My July 3, 2007 blog post entitled “Construction Mortgage v. Mechanic’s Lien: Win, Lose or Draw?” addressed Indiana’s rules applicable to a hypothetical priority dispute between a construction mortgage lender and a contractor in a commercial project. Based upon my research and analysis at that time, my theory was:
2007: Lender Wins. At least as to a standard commercial project, therefore, the Ward doctrine of parity seems to be a thing of the past. The lender, in the scenario presented to me, shouldn’t be forced to share equally with any contractors that started construction before the developer closed the deal. Instead, the lender should hold a superior lien, assuming the lender records his mortgage before a contractor records a notice of mechanic’s lien. In other words, if the project goes south, the lender should get paid first. Having done all the research and reasonably assured myself of the answer to the question, therefore, I believe my lender contact can relax. Minimal delays with the closing should not adversely affect his bank’s mortgage lien. But, he should make sure he records the mortgage sooner rather than later, and certainly before any of the contractors record a notice of mechanic’s lien.
This past Wednesday, in a case of first impression in Indiana, the Court of Appeals in McComb & Son v. JPMorgan Chase, Case Number 02A04-0802-CV-60 (McComb.pdf), reached the same conclusion I did.
The situation. The parties involved in McComb & Son were two general contractors (McComb and ARI), who had entered into a construction agreement with the property owner (Indian Village) to develop an apartment complex. Lender JPMorgan Chase Bank (Chase) extended an $850,000 line of credit and a $2,650,000 construction loan to Indian Village. Indian Village failed to pay McComb/ARI and also defaulted on its construction loan with Chase. Significantly, Chase had recorded its mortgages before McComb/ARI recorded their mechanic’s lien notices.
The statutes. Indiana law is well-settled that Chase had priority over McComb/ARI with regard to the land and the pre-existing buildings. The only issue in McComb & Son was whether McComb/ARI had priority as to the improvements they constructed. The Court outlined the three operative statutes and the corresponding rules/exceptions:
1. Generally, a purchase money mortgage is superior to a mechanic’s lien “if the mortgage was recorded before the mechanic’s work was begun or materials furnished.” Provident Bank v. Tri-County South Side Asphalt, Inc., 804 N.E.2d 161, 163 (Ind. Ct. App. 2004); I.C. § 32-21-4-1(b).
2. But, a mechanic’s lien holder has priority “as to the improvement for which he provided the labor and materials.” Provident Bank, 804 N.E.2d at 164; I.C. § 32-28-3-2. “The holder of a mechanic’s lien may sell the improvements to satisfy the lien and remove them within ninety days of the sale date.” Thus a mechanic’s lien has priority over a purchase money mortgage with regard to “new improvements” even if the mortgage was recorded before the mechanic’s lien notice was recorded and even if the mortgage was recorded before the mechanic’s lien holder began its work or furnished any materials.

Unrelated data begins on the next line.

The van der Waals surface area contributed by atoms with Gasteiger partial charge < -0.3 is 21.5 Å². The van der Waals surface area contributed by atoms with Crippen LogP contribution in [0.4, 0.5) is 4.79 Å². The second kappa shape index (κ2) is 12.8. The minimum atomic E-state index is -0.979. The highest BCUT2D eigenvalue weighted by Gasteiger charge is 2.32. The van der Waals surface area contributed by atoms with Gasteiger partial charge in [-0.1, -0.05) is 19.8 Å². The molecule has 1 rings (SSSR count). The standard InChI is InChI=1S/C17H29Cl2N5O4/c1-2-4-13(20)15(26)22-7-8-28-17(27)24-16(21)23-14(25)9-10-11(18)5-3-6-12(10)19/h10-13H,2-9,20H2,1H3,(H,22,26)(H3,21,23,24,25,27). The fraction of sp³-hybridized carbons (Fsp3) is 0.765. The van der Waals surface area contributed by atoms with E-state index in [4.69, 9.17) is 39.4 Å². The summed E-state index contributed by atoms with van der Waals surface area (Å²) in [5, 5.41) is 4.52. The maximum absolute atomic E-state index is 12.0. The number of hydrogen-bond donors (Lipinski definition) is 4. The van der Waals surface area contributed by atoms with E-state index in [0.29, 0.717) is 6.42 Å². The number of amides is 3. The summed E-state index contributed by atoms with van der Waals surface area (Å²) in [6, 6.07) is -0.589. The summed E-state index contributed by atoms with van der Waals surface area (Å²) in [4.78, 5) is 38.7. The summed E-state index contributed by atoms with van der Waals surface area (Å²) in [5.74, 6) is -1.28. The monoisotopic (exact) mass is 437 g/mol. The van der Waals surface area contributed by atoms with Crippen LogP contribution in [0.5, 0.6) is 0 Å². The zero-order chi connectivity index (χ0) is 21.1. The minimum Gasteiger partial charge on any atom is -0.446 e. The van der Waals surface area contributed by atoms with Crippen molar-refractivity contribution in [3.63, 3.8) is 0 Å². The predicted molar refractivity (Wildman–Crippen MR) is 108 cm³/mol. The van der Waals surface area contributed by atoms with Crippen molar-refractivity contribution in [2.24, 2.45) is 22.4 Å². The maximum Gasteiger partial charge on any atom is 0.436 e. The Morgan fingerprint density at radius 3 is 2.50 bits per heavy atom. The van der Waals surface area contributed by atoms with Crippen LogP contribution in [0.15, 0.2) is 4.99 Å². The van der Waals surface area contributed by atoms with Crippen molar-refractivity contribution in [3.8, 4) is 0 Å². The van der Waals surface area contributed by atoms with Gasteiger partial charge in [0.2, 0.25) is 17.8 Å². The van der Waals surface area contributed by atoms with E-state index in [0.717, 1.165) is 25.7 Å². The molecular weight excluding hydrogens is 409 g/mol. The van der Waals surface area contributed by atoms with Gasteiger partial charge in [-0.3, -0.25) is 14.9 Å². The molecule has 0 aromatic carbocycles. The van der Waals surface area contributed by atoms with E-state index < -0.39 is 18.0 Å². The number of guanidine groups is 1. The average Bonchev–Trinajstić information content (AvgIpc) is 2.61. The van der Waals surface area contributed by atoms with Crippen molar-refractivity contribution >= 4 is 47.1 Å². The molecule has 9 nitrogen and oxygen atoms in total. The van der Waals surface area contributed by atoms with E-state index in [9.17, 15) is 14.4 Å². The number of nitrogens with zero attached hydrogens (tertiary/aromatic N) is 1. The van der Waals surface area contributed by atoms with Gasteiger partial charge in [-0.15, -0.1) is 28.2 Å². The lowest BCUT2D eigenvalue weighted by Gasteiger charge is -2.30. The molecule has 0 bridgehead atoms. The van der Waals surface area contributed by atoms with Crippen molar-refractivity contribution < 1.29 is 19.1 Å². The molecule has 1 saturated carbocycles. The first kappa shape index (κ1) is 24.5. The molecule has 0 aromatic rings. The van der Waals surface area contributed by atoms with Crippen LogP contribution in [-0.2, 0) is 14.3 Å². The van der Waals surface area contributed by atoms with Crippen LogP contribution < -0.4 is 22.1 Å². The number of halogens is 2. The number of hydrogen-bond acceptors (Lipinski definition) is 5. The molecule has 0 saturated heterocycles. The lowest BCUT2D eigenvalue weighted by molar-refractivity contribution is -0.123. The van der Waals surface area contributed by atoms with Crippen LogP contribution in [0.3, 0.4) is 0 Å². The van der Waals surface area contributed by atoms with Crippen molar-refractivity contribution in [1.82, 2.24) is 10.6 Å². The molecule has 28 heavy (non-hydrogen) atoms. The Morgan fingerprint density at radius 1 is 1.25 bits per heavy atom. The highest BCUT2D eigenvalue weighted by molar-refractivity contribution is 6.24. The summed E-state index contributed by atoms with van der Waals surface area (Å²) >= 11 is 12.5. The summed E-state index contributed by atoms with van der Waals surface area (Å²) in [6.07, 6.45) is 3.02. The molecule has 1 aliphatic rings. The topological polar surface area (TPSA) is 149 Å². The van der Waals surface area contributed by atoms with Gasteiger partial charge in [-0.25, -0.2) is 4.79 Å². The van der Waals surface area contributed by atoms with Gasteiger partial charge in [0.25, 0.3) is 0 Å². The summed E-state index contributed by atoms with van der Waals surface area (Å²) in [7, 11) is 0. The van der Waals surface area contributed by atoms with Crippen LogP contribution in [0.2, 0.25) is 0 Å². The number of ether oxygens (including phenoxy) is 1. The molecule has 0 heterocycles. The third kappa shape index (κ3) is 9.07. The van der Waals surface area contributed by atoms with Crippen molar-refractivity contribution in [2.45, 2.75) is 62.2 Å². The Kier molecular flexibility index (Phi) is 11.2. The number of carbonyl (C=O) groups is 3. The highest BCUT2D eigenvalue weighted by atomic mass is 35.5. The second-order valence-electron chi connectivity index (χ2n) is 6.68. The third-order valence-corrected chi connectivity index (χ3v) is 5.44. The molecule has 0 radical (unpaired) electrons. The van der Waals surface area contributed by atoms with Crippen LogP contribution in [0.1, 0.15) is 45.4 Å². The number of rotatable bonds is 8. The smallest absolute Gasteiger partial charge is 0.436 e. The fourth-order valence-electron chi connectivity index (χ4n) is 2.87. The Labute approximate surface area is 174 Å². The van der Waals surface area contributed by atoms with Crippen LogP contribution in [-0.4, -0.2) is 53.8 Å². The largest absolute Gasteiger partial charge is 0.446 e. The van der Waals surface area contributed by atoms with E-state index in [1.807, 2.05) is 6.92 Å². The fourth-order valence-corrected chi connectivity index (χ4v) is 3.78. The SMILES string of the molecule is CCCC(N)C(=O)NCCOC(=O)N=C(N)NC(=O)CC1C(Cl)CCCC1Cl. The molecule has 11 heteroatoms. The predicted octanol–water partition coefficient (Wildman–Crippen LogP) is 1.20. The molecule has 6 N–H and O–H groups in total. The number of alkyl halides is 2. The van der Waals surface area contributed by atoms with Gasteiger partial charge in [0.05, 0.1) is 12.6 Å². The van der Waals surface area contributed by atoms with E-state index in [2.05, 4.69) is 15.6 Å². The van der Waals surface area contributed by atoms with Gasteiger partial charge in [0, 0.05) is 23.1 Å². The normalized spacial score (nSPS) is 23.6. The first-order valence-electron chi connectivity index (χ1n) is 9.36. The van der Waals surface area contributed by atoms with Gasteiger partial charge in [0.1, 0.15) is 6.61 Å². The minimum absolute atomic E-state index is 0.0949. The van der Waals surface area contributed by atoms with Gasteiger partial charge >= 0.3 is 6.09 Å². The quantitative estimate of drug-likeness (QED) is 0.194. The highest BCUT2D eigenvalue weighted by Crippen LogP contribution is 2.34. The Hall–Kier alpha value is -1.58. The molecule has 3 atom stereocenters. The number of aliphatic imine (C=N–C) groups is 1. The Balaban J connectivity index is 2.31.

3. On the other hand, as to commercial property (including apartment complexes), the mortgage of a lender has priority over all liens recorded after the date the mortgage was recorded, “to the extent of the funds actually owed to the lender for the specific project to which the lien rights relate.” I.C. § 32-28-3-5(d) .
For the first time, McComb & Son conclusively tells us what Section 5(d) means. The Court talked about Ward v. Yarnelle, 91 N.E.7 (Ind. 1910) and its doctrine of parity, as well as the dissenting opinion in the Provident Bank case, both of which I addressed in July of 2007. According to McComb & Son, the Ward doctrine of parity does not apply to commercial construction projects. The critical rule announced in McComb & Son was:
With regard to commercial property, where the funds from the loan secured by the mortgage are for the specific project that gave rise to the mechanic’s lien, the mortgage lien has priority over the mechanic’s lien recorded after the mortgage.
The conclusion. Chase’s mortgages had priority over McComb/ARI’s mechanic’s liens because:
There is no dispute that [Chase’s] mortgages were recorded before the Lienholders’ mechanic’s liens or that the property in question is commercial in nature. In addition, the trial court … concluded that the funds from [Chase’s] loan were for the specific project that gave rise to the Lienholders’ mechanic’s liens.
Although McComb/ARI may seek transfer of the case to the Indiana Supreme Court, for now a lender’s construction mortgage lien will prime a mechanic’s lien, if the lender records its mortgage before any contractor records its notice of mechanic’s lien and if the construction project was commercial in nature.
The survival of the Provident Bank rule (#2 above). McComb/ARI argued for application of the Provident Bank rule, but Provident Bank did not involve a construction loan but rather a purchase money mortgage. As such, I.C. § 32-28-3-5(d) did not apply. Significantly, however, the Court explicitly stated that I.C. § 32-28-3-2 “still provides the general rule” in cases where the funds from the loan secured by the mortgage were not for the construction of the improvement.